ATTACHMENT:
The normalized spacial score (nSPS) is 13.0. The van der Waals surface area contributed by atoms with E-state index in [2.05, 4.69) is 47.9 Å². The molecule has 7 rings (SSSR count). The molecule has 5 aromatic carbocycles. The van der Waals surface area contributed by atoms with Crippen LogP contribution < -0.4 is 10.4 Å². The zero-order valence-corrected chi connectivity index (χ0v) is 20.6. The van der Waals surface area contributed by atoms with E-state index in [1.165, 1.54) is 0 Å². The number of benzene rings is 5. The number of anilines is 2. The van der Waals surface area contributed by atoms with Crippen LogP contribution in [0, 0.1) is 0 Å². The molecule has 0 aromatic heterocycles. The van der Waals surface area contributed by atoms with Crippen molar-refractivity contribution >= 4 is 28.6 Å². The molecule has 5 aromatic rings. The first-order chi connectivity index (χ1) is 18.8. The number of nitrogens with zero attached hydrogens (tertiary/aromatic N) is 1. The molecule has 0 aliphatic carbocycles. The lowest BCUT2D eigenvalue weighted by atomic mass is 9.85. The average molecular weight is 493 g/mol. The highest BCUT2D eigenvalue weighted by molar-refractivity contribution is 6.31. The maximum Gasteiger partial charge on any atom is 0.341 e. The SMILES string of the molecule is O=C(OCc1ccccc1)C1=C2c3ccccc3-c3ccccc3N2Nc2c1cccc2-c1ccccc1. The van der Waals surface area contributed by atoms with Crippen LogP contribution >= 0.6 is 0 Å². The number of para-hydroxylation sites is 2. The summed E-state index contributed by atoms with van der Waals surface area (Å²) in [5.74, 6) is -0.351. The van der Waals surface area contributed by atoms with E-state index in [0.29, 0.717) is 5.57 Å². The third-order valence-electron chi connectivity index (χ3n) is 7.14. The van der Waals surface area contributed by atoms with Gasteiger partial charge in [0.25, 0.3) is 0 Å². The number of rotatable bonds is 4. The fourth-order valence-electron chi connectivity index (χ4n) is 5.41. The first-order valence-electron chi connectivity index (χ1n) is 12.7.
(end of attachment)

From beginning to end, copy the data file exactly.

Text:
The normalized spacial score (nSPS) is 13.0. The van der Waals surface area contributed by atoms with E-state index in [2.05, 4.69) is 47.9 Å². The molecule has 7 rings (SSSR count). The molecule has 5 aromatic carbocycles. The van der Waals surface area contributed by atoms with Crippen LogP contribution < -0.4 is 10.4 Å². The zero-order valence-corrected chi connectivity index (χ0v) is 20.6. The van der Waals surface area contributed by atoms with E-state index in [1.165, 1.54) is 0 Å². The number of benzene rings is 5. The number of anilines is 2. The van der Waals surface area contributed by atoms with Crippen LogP contribution in [0, 0.1) is 0 Å². The molecule has 0 aromatic heterocycles. The van der Waals surface area contributed by atoms with Crippen molar-refractivity contribution >= 4 is 28.6 Å². The molecule has 5 aromatic rings. The first-order chi connectivity index (χ1) is 18.8. The number of nitrogens with zero attached hydrogens (tertiary/aromatic N) is 1. The molecule has 0 aliphatic carbocycles. The lowest BCUT2D eigenvalue weighted by atomic mass is 9.85. The average molecular weight is 493 g/mol. The highest BCUT2D eigenvalue weighted by molar-refractivity contribution is 6.31. The maximum Gasteiger partial charge on any atom is 0.341 e. The SMILES string of the molecule is O=C(OCc1ccccc1)C1=C2c3ccccc3-c3ccccc3N2Nc2c1cccc2-c1ccccc1. The van der Waals surface area contributed by atoms with Crippen LogP contribution >= 0.6 is 0 Å². The number of para-hydroxylation sites is 2. The summed E-state index contributed by atoms with van der Waals surface area (Å²) in [5.74, 6) is -0.351. The van der Waals surface area contributed by atoms with E-state index in [0.29, 0.717) is 5.57 Å². The third-order valence-electron chi connectivity index (χ3n) is 7.14. The van der Waals surface area contributed by atoms with Gasteiger partial charge in [0.25, 0.3) is 0 Å². The number of rotatable bonds is 4. The fourth-order valence-electron chi connectivity index (χ4n) is 5.41. The first-order valence-electron chi connectivity index (χ1n) is 12.7.